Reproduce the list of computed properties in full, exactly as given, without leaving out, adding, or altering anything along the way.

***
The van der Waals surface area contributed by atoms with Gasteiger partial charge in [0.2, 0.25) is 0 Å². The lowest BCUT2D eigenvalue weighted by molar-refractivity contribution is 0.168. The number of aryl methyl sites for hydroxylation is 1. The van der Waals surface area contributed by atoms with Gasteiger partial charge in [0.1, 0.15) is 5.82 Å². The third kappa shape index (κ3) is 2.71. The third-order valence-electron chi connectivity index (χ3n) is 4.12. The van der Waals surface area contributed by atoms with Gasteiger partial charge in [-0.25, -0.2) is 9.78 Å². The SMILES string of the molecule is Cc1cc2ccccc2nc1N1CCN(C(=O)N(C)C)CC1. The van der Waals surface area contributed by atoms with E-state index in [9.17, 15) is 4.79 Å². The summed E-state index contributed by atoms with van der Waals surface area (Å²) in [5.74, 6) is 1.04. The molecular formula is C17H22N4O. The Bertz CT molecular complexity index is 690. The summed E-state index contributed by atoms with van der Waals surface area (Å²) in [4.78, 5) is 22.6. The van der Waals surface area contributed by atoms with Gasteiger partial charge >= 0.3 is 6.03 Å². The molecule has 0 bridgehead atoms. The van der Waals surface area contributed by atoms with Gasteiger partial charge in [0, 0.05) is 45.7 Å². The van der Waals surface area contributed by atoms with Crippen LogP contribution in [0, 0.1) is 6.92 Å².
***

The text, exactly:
The van der Waals surface area contributed by atoms with Gasteiger partial charge in [0.2, 0.25) is 0 Å². The lowest BCUT2D eigenvalue weighted by molar-refractivity contribution is 0.168. The number of aryl methyl sites for hydroxylation is 1. The van der Waals surface area contributed by atoms with Gasteiger partial charge in [0.1, 0.15) is 5.82 Å². The third kappa shape index (κ3) is 2.71. The third-order valence-electron chi connectivity index (χ3n) is 4.12. The van der Waals surface area contributed by atoms with Gasteiger partial charge in [-0.25, -0.2) is 9.78 Å². The SMILES string of the molecule is Cc1cc2ccccc2nc1N1CCN(C(=O)N(C)C)CC1. The van der Waals surface area contributed by atoms with E-state index in [9.17, 15) is 4.79 Å². The summed E-state index contributed by atoms with van der Waals surface area (Å²) in [5.74, 6) is 1.04. The molecular formula is C17H22N4O. The Bertz CT molecular complexity index is 690. The summed E-state index contributed by atoms with van der Waals surface area (Å²) in [4.78, 5) is 22.6. The van der Waals surface area contributed by atoms with Gasteiger partial charge >= 0.3 is 6.03 Å². The molecule has 0 bridgehead atoms. The van der Waals surface area contributed by atoms with Gasteiger partial charge in [0, 0.05) is 45.7 Å². The van der Waals surface area contributed by atoms with Crippen LogP contribution in [0, 0.1) is 6.92 Å².